Buzz, Entertainment, Game Of Thrones, Game Of Thrones Season 7

One ‘Game of Thrones’ finale scene made your heart race

What do you think would happen if you took 300 Game of Thrones viewers and hooked them up to cardiogram machines during Sunday’s season finale? 

Well, first of all, they’d probably say “what the hell, man, I’m trying to watch Thrones.” But after that, you’d expect their heart rate to increase the most at that moment many viewers have been longing for/dreading: Jon Snow and the woman he doesn’t yet know is his aunt, Daenerys Targaryen, getting hot and heavy in a ship’s cabin. 

But that steamy scene is not where viewers’ heart rates jumped up during the finale, according to Apple Watch app Cardiogram and the 300 brave souls who signed up for its ongoing Game of Thrones experiment

Nor, surprisingly, was the record set the final scene when the Night King and his undead dragon brought the Wall toppling down after 8,000 years. 

See that spike at 17 minutes into the show, where the average heart rate hit 98.3 beats per minute (a record for the entire season). What could that possibly be? 

Answer: Dany’s arrival at the Dragon Pit on the back of a roaring dragon, and Cersei’s cool-as-ice response: “You’re late.”

Why that? Sure, it was a pretty dramatic entrance, but that’s not entirely what this is about. As Cardiogram’s experiment has shown, our pulse quickens when the characters we’re following get into tense social situations. 

The show’s two strong Queens were meeting for the first time, and our poor primate hearts couldn’t handle it

For example, our collective hearts jumped earlier in the season when Dany gave Varys a verbal dressing-down in front of Tyrion and Missandei — the fantasy-world equivalent of everyone in the office watching you get picked on by the boss. 

Given our evolution as social animals who are hardwired to be hyper-concerned with everyone’s status in the tribe — why do you think people love to gossip so much? — this makes a lot of sense. 

“The data confirms that drama rather than action is what makes Game of Thrones viewers’ heart rate race,” says Cardiogram co-founder Brandon Ballinger.  

Dany’s dragon pit arrival was about as tense as it gets, socially speaking: it was her attempt to impress the heck out of Cersei. The show’s two strong Queens were meeting for the first time, they were jockeying for social status in front of practically every character we’ve come to know, and our poor primate hearts couldn’t handle it.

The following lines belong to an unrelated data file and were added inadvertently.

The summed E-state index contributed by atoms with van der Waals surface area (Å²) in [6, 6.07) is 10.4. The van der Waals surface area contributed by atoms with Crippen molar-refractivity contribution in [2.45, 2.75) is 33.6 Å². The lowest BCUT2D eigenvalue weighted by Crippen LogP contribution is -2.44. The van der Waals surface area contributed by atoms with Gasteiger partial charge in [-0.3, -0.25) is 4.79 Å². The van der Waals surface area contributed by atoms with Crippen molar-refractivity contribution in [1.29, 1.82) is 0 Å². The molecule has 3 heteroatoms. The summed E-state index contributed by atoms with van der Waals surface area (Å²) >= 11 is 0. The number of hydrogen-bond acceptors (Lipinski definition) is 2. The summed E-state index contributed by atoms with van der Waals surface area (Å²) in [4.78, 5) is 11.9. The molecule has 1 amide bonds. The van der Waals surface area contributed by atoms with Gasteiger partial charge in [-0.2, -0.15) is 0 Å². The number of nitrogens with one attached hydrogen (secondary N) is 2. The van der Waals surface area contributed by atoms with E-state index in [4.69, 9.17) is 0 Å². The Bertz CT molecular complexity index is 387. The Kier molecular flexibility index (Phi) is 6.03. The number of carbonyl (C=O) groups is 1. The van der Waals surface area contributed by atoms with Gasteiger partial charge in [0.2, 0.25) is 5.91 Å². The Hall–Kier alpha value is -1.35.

The Dragon Pit meeting had all sorts of confrontation moments like this: The Hound squaring off against his brother; Euron Greyjoy taunting his nephew Theon; Jaime and Brienne sharing meaningful looks. That’s why our heart rates stayed pretty high throughout the first 20 minutes of the show. 

After that we pretty much calmed down — until Tyrion and Cersei got all emotional with each other in her office. “You love your family and I have destroyed it,” admitted Tyrion, and the average heart rate rose to 93.7 bpm. There’s our hardwired social animal programming at work again. 

This was only slightly outdone by the Jon and Dany sex scene, where heart rates rose to an average 93.9 bpm. However, this may have had just as much to do with the scene that was being intercut with it — Bran and Sam figuring out that Jon was actually Aegon Targaryen. 

The line where our hearts jumped was Bran saying “Robert’s Rebellion was built on a lie” — in other words, everything the characters thought they knew about their recent history and social status is wrong. There’s a new legitimate leader of the tribe. 

The next highest heart rate (92.2 bpm) came when Cersei told her brother Jaime that “no one walks away from me” and threatened to kill him. Social situations don’t get much more tense than that. 

Only then do we get our terror at the ice dragon destroying the wall, and possibly killing Tormund in the process. That got our hearts to beat 91.9 times a minute on average. 

Memo to HBO: all your expensive CGI will count for nothing unless you hook it up to tense social drama where we care about the characters and their status. 

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